I realized I could heal myself through my own educational training and personal research. As I looked for ways to support my health, I also discovered deeper influences that needed healing, from my suffering relationships and Type-A workaholic lifestyle to my mental health and spirituality. I’ve been through a number of transformations in my physical, mental, and spiritual health since my cancer diagnosis. For the longest time, I thought I simply needed to eat well and start exercising again. The solution seemed simple. Eventually, I learned that healing also needed to take place in my connection to others and to my spirituality.
I’m still evolving. Through sharing my personal experiences of transformation, I hope to offer a reflection that allows you to develop an awareness of the positive and negative influences in your own life. My cancer is not the only one that began this way. Likely there are disconnections and habits in your own life that are eroding your health.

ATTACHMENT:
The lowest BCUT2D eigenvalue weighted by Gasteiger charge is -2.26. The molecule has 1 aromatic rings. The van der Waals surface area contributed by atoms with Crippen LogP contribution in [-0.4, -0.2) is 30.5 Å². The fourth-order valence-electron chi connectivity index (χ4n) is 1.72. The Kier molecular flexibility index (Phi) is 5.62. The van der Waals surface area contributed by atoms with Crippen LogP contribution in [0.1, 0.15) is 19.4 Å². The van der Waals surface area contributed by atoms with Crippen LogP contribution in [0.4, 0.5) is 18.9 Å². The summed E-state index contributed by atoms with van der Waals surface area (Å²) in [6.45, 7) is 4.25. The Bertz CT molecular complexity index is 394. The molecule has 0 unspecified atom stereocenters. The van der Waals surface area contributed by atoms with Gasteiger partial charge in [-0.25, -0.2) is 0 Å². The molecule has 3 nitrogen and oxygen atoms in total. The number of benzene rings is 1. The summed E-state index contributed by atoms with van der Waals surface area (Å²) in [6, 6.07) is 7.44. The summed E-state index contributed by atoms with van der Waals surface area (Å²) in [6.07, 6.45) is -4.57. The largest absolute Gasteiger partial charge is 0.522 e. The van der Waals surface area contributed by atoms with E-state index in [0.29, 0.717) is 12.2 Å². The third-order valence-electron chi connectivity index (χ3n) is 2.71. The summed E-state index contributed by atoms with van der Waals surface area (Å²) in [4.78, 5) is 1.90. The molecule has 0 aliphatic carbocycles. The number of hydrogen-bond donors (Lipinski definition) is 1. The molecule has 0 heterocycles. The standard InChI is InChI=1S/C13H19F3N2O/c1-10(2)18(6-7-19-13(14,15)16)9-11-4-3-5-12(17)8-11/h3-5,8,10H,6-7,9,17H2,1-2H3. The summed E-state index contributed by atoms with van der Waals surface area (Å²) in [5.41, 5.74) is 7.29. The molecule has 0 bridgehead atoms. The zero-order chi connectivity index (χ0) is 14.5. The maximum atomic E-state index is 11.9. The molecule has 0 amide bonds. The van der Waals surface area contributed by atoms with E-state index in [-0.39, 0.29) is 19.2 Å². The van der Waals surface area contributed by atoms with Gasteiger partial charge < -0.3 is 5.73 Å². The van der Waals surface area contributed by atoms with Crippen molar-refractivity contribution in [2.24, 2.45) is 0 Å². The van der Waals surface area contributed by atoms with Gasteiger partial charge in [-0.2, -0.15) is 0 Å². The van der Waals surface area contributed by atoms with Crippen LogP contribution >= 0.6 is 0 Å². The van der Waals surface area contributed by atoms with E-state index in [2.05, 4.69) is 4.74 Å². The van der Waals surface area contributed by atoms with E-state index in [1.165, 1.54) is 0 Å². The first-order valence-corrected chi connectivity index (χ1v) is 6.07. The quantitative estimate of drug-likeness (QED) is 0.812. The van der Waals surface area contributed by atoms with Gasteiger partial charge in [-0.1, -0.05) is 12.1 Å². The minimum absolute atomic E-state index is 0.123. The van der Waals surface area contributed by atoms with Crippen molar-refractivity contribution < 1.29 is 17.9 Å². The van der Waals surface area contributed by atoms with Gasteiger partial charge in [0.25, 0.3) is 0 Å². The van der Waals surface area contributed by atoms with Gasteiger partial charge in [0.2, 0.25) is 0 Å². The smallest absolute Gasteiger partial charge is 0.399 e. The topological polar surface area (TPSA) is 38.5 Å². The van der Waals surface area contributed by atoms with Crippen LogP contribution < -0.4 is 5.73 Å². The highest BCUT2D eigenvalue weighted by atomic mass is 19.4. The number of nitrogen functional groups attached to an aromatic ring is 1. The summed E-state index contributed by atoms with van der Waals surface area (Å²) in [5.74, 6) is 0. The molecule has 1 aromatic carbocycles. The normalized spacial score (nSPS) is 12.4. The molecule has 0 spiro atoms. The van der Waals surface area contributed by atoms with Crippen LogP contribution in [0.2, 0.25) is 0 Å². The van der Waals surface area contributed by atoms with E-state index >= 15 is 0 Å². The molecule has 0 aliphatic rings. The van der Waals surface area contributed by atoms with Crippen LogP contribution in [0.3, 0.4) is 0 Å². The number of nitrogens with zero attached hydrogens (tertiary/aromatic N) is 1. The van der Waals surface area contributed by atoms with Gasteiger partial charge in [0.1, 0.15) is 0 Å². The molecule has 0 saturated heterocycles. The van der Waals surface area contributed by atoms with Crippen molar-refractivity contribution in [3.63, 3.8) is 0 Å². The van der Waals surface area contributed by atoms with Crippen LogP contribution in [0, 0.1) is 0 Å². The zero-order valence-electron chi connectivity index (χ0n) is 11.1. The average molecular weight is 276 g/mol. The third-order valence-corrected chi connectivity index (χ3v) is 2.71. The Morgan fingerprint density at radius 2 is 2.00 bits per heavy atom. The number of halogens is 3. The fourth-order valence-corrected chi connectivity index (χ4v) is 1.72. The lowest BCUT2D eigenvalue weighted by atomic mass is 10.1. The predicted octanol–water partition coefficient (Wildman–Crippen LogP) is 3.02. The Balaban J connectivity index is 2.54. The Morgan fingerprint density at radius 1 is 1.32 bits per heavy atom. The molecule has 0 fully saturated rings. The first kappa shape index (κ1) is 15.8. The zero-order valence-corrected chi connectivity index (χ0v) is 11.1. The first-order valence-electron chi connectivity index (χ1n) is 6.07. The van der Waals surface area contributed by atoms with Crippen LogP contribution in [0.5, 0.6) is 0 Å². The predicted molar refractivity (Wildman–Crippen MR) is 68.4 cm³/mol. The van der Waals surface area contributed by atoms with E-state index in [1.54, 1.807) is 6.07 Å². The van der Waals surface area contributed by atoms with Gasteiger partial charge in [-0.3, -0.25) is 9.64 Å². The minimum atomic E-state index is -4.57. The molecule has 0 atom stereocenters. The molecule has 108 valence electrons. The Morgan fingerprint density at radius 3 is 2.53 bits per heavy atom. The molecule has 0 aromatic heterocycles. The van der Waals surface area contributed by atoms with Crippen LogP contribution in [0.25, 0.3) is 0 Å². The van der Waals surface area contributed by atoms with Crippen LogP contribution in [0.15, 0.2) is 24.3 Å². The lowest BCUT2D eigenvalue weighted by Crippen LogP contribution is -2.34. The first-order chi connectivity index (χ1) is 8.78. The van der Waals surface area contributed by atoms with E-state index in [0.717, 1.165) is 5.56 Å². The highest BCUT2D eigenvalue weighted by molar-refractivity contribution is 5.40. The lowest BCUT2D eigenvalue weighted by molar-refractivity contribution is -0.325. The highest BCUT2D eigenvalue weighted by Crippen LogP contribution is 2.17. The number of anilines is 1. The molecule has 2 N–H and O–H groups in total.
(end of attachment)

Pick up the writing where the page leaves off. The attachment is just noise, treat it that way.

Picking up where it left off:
In the wake of a cancer diagnosis, doctors and oncologists give advice on the patient’s medical condition—but the patient is left with endless questions about how to support their overall health. Physical symptoms are just the tip of the iceberg, and underneath are all the influences on the patient’s well-being: from diet, exercise, and stress to the quality of their connection with themselves and others. A cancer diagnosis isn’t just a personal health crisis. It’s a call to develop the unhealthy areas of your life into a more authentic well-being. Positive thoughts have the power to uplift others. The purpose of my book—and my life’s purpose now—is to share the tools. My suggestions are not a replacement for visits to a primary care doctor, oncologist, or psychologist. Instead, they’re a prescription for awareness, meant to open your eyes and ears to the processes of being healthy.
Dr. Diva Nagula has been a physician for more than twenty years. His training with Dr. Andrew Weil in the field of Integrative medicine and his battle with cancer led to the recent publication of his book, From Doctor to Patient, healing cancer through mind, body and spirit. Lioncrest.com